The Temptations of JesusFebruary 15th, 2018
Lent, by its nature, is a desert time—a time of purification. This is why the lectionary starts Lent today with Jesus in the wilderness. There we meet all the elements of Lent: 40 days, fasting, wilderness and meeting the Devil face to face. We have an enemy of our soul, and Lent is the time we face it again, so that what is really fundamental rises to the top, and all that which distracts us falls away.
I think the church fathers were right when they asserted that Jesus endured many temptations, but these particular three temptations are highlighted in the Gospels because they represent different categories of the temptations we all face.
First, “turn these stones into bread.” At the most basic level, this is the temptation of the flesh. John Wesley taught the goodness of creation, and we know that food, drink, and sex are all God’s precious gifts to us. But, when food or other fleshly desires take on a deviant twist, they become evil. This would include all the ways our flesh becomes malformed or misdirected, whether it be lust or a desire for material things. God provides us with a family, and material possessions, but once we start trusting in our food and material possessions, or allowing any fleshly desire to be misdirected, then it can become an evil. We all can become preoccupied with our daily needs—bread, money, paying tuition, retirement income, etc. This is the temptation which lies at the base of our human existence.
Satan then takes Jesus and showed him all the kingdoms of the world, and promised them all to him. This is the temptation for position, for power, and name. It is the temptation for status, and glory. Ministry is no different from any other position in that it carries with it the temptation or the malformed desire to make a name for ourselves. We long for reputation. We long for status. Our affections get malformed and directed towards our own power or glory. Jesus, alternatively, points us worship the Lord alone. Notice that Satan controls all the kingdoms of the world. We cannot put our hope in Washington, D.C. or any other political system to achieve kingdom ends.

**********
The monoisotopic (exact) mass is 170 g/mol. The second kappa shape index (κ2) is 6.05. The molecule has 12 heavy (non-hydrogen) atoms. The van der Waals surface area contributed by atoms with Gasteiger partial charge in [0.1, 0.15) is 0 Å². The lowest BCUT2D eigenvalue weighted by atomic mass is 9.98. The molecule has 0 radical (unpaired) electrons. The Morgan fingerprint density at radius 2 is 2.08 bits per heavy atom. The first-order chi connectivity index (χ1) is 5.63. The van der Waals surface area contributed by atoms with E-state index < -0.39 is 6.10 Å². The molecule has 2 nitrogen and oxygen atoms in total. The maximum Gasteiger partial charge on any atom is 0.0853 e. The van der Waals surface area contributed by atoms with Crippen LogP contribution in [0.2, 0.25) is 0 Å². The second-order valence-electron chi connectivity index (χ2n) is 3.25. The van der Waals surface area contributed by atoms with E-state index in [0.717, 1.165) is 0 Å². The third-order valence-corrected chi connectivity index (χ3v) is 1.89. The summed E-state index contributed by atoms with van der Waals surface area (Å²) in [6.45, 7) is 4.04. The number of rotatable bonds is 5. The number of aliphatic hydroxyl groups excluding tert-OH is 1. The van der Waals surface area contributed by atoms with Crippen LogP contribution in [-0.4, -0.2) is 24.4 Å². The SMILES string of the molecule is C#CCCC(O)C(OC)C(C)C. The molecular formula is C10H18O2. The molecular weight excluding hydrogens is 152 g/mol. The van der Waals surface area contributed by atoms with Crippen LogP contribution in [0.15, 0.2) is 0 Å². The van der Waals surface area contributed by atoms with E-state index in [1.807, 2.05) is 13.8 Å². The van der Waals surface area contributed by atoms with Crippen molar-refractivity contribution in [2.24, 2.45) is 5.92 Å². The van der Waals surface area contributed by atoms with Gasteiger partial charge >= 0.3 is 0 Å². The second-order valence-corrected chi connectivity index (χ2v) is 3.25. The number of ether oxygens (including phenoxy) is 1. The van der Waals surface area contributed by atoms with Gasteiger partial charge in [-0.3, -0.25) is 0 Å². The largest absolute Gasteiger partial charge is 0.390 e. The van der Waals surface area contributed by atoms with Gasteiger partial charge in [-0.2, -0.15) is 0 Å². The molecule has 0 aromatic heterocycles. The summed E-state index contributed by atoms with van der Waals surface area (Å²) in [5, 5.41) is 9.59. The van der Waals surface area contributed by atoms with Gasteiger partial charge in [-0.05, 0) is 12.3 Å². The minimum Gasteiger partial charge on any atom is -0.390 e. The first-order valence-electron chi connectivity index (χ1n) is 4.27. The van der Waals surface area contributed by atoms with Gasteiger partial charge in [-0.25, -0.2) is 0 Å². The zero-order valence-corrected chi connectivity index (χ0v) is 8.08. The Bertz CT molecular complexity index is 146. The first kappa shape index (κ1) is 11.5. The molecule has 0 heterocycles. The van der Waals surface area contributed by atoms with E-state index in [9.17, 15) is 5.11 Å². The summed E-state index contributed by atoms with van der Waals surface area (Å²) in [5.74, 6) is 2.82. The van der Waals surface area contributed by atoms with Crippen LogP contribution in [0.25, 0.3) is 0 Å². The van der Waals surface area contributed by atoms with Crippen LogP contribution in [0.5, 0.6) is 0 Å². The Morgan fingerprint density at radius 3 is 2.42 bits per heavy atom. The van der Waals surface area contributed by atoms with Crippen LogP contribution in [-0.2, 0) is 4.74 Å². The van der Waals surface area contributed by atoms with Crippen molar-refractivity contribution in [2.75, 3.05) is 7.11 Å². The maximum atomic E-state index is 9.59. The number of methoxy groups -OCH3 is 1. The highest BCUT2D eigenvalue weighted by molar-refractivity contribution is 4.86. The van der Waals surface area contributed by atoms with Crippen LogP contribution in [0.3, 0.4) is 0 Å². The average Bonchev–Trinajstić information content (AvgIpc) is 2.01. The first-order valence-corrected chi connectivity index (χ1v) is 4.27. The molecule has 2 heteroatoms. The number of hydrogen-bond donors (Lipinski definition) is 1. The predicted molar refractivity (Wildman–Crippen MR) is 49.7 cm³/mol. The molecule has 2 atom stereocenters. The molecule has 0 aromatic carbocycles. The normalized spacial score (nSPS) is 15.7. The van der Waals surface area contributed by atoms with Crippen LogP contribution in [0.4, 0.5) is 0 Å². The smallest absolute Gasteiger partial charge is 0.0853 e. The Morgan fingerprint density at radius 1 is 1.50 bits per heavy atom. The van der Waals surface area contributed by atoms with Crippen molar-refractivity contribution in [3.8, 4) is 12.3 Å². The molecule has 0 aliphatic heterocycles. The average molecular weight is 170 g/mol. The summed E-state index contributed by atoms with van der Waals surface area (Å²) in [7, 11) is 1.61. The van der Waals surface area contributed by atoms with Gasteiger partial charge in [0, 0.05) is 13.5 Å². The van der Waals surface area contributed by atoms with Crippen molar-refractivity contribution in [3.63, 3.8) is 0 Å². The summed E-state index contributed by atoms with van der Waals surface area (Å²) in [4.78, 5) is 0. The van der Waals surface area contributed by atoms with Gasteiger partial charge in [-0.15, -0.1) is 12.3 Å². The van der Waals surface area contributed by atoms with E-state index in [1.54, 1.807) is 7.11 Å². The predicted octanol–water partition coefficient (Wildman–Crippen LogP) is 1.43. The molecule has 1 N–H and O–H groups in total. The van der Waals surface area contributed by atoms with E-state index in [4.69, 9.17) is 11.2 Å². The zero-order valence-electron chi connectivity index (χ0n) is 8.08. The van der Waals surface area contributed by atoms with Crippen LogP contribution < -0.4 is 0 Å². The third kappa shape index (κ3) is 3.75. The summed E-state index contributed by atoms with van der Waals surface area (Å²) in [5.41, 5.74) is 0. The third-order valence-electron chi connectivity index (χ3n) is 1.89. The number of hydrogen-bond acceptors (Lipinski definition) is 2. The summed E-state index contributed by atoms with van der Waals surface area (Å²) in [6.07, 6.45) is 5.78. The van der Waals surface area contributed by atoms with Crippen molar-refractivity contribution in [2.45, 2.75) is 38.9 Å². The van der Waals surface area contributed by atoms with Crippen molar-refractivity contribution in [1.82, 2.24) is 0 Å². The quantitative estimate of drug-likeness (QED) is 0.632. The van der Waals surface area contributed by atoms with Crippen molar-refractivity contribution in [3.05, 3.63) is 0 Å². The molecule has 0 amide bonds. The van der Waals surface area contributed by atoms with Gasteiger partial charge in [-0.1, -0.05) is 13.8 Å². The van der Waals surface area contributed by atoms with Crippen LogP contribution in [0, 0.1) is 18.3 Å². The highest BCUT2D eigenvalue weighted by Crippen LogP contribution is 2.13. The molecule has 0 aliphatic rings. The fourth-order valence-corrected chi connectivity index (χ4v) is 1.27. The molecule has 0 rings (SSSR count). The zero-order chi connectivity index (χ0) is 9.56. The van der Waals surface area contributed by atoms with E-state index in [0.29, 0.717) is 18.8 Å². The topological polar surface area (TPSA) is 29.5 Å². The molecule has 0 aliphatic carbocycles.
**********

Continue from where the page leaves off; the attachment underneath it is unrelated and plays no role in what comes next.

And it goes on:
Finally, Satan takes him to the highest pinnacle of the temple and commands him to throw himself down and Satan quotes scripture—Psalm 91. Satan takes the verse out of context—“for his angels will protect you so that you will not dash your foot against a stone.” It is a promise for those who have made the Lord their refuge. It is not a verse which should be used to test the Lord in some presumptuous way. This is the temptation to not trust the Word of God. It is that temptation to make the Scripture say what we want it to say, rather than what it actually says. This is why Jesus replies with Scripture, “you shall not test the Lord your God.” All three times Jesus brings the focus back to the Lord and the call for us to keep a single-minded focus on the Lord.
I pray this Lent that your life will be cleansed and renewed for the season ahead.
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